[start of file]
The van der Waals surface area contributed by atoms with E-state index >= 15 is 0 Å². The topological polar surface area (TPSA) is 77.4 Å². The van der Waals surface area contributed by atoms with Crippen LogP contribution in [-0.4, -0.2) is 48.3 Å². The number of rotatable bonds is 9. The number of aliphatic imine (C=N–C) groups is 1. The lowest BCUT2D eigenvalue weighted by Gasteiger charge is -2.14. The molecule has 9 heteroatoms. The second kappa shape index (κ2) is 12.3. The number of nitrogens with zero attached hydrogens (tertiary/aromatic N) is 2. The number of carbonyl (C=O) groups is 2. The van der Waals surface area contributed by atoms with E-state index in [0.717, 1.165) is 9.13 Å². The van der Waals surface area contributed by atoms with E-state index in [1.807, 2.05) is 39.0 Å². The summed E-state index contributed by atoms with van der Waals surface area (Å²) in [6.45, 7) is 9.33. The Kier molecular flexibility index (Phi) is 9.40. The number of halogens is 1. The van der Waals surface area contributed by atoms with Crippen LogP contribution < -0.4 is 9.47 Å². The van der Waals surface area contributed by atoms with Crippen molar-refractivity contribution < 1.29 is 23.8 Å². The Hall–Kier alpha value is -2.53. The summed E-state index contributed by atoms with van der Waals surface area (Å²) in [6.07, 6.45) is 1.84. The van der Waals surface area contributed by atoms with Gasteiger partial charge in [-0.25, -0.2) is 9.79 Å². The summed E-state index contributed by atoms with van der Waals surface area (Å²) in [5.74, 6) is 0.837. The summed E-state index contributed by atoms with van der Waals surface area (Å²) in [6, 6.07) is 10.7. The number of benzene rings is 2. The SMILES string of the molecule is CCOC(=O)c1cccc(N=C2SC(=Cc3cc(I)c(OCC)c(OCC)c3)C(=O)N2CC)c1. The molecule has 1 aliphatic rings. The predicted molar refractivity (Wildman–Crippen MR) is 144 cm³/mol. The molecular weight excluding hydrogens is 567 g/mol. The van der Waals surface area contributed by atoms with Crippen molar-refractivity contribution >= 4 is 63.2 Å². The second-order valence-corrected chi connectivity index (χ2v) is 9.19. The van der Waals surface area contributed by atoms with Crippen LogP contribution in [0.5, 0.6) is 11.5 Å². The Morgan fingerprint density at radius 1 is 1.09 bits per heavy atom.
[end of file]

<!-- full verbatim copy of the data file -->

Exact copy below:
The van der Waals surface area contributed by atoms with E-state index >= 15 is 0 Å². The topological polar surface area (TPSA) is 77.4 Å². The van der Waals surface area contributed by atoms with Crippen LogP contribution in [-0.4, -0.2) is 48.3 Å². The number of rotatable bonds is 9. The number of aliphatic imine (C=N–C) groups is 1. The lowest BCUT2D eigenvalue weighted by Gasteiger charge is -2.14. The molecule has 9 heteroatoms. The second kappa shape index (κ2) is 12.3. The number of nitrogens with zero attached hydrogens (tertiary/aromatic N) is 2. The number of carbonyl (C=O) groups is 2. The van der Waals surface area contributed by atoms with E-state index in [0.717, 1.165) is 9.13 Å². The van der Waals surface area contributed by atoms with E-state index in [1.807, 2.05) is 39.0 Å². The summed E-state index contributed by atoms with van der Waals surface area (Å²) in [6.45, 7) is 9.33. The Kier molecular flexibility index (Phi) is 9.40. The number of halogens is 1. The van der Waals surface area contributed by atoms with Crippen LogP contribution < -0.4 is 9.47 Å². The van der Waals surface area contributed by atoms with Crippen molar-refractivity contribution < 1.29 is 23.8 Å². The Hall–Kier alpha value is -2.53. The summed E-state index contributed by atoms with van der Waals surface area (Å²) in [6.07, 6.45) is 1.84. The van der Waals surface area contributed by atoms with Gasteiger partial charge in [-0.25, -0.2) is 9.79 Å². The summed E-state index contributed by atoms with van der Waals surface area (Å²) in [5.74, 6) is 0.837. The summed E-state index contributed by atoms with van der Waals surface area (Å²) in [6, 6.07) is 10.7. The number of benzene rings is 2. The SMILES string of the molecule is CCOC(=O)c1cccc(N=C2SC(=Cc3cc(I)c(OCC)c(OCC)c3)C(=O)N2CC)c1. The molecule has 1 aliphatic rings. The predicted molar refractivity (Wildman–Crippen MR) is 144 cm³/mol. The molecular weight excluding hydrogens is 567 g/mol. The van der Waals surface area contributed by atoms with Crippen molar-refractivity contribution >= 4 is 63.2 Å². The second-order valence-corrected chi connectivity index (χ2v) is 9.19. The van der Waals surface area contributed by atoms with Crippen LogP contribution in [0.5, 0.6) is 11.5 Å². The Morgan fingerprint density at radius 1 is 1.09 bits per heavy atom.